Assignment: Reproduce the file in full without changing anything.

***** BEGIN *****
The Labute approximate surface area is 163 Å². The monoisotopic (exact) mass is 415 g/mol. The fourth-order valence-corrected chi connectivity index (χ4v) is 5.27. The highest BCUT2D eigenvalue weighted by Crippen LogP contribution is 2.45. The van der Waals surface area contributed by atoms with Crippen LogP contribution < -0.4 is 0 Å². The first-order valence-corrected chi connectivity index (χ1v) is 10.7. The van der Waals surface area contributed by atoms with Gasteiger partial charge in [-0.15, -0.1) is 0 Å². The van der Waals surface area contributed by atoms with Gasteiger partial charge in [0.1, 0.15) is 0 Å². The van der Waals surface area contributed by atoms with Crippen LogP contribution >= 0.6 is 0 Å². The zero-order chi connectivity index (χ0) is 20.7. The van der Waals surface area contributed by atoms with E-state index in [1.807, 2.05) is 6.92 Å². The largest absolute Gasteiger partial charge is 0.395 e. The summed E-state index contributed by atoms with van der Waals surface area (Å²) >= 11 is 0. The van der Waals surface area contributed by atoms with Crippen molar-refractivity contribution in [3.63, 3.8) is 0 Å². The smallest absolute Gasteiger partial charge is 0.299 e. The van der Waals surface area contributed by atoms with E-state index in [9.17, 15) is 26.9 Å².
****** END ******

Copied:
The Labute approximate surface area is 163 Å². The monoisotopic (exact) mass is 415 g/mol. The fourth-order valence-corrected chi connectivity index (χ4v) is 5.27. The highest BCUT2D eigenvalue weighted by Crippen LogP contribution is 2.45. The van der Waals surface area contributed by atoms with Crippen LogP contribution < -0.4 is 0 Å². The first-order valence-corrected chi connectivity index (χ1v) is 10.7. The van der Waals surface area contributed by atoms with Gasteiger partial charge in [-0.15, -0.1) is 0 Å². The van der Waals surface area contributed by atoms with Gasteiger partial charge in [0.1, 0.15) is 0 Å². The van der Waals surface area contributed by atoms with Crippen LogP contribution >= 0.6 is 0 Å². The zero-order chi connectivity index (χ0) is 20.7. The van der Waals surface area contributed by atoms with E-state index in [1.807, 2.05) is 6.92 Å². The largest absolute Gasteiger partial charge is 0.395 e. The summed E-state index contributed by atoms with van der Waals surface area (Å²) >= 11 is 0. The van der Waals surface area contributed by atoms with Crippen molar-refractivity contribution in [3.63, 3.8) is 0 Å². The smallest absolute Gasteiger partial charge is 0.299 e. The van der Waals surface area contributed by atoms with E-state index in [9.17, 15) is 26.9 Å².